An effort to rename East 10th Street to Feemster Street is being spearheaded by Reno City Council member Oscar Delgado and members of the Feemster family.
The Feemsters have been a fixture in Reno for generations. The family’s members are well known for their community activism and roles in organizations like the Reno-Sparks NAACP.
“The smallest thing I can do to make sure there’s long-term recognition is renaming East 10th Street, Feemster Street. We’ve got to show our support. We’ve got to recognize,” Delgado said. “We’ve got to give credit where credit’s due. We’ve got to recognize that northeast Reno is what it is because of the families that have contributed to it for so many years.”
The late Dolores Feemster, who passed in 2018, served as the president of the Reno-Sparks NAACP. She was also on the board of the Nevada Parent Teacher Association, a founding member of the Northern Nevada Black Cultural Awareness Society and a board member of Washoe Legal Services and the Community Services Agency of Washoe County.
She spent more than three decades as a counselor at Procter R. Hug High School.
Some members of the community were dismayed when the Washoe County School District announced it would be naming the new career and technical academy on the site of the current Hug High School after late Nevada legislator Debbie Smith.
People have asked the district to reconsider the naming during public comment made in front of the Washoe County School District Board of Trustees, but no action has been taken by the district in response to these requests.
Dolores’ son, the late Darryl Feemster, died in 2017. He, like his mother, was well known for his community involvement. He was a longtime executive committee member of the Reno-Sparks NAACP and a member of the Reno Cigar Lions Club as well as several other community service organizations.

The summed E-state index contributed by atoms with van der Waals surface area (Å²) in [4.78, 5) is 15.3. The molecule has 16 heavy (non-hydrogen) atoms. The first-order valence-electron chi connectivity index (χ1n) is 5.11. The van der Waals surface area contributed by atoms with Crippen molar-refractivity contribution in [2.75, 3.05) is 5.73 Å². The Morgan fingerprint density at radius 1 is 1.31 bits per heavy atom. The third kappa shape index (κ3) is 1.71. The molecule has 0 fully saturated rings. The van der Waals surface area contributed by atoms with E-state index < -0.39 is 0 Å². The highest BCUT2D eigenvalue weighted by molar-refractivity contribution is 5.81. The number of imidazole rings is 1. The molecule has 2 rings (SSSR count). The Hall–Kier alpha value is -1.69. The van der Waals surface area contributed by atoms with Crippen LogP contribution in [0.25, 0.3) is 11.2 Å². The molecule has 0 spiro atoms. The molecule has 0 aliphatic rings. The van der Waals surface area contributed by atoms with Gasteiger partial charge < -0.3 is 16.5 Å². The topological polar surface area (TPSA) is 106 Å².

Delgado, the Feemsters and members of the community gathered on Saturday afternoon outside of Traner Middle School for the official announcement of the street renaming effort. There was food, live music and entertainment. Members of the Reno-Sparks NAACP were present, as were representatives from the ACLU, the Northern Nevada Black Cultural Awareness and Animarte.
“This is amazing. It’s long overdue for us to be here. … I stand on so many shoulders that are here today, Dolores and Darryl have done so much for our community,” Delgado said. “There’s got to be a school named after Dolores Feemster in the future. My hope is that they recognize her and that happens.”
Delgado explained that the renaming petition will be considered by the Regional Street Naming Committee, which meets Oct. 21. He said in the meantime that he and volunteers will be doing outreach to the residents of East 10th Street to ensure they’re aware of the proposal and in support of it.
Jeri Chadwell came to Reno from rural Nevada in 2004 to study anthropology at the University of Nevada, Reno. In 2012, she returned to the university for a master’s degree in journalism. She is the former associate and news editor of the Reno News & Review and is a recipient of first-place Nevada Press Association awards for investigative and business reporting. Jeri is passionate about Nevada’s history, politics and communities.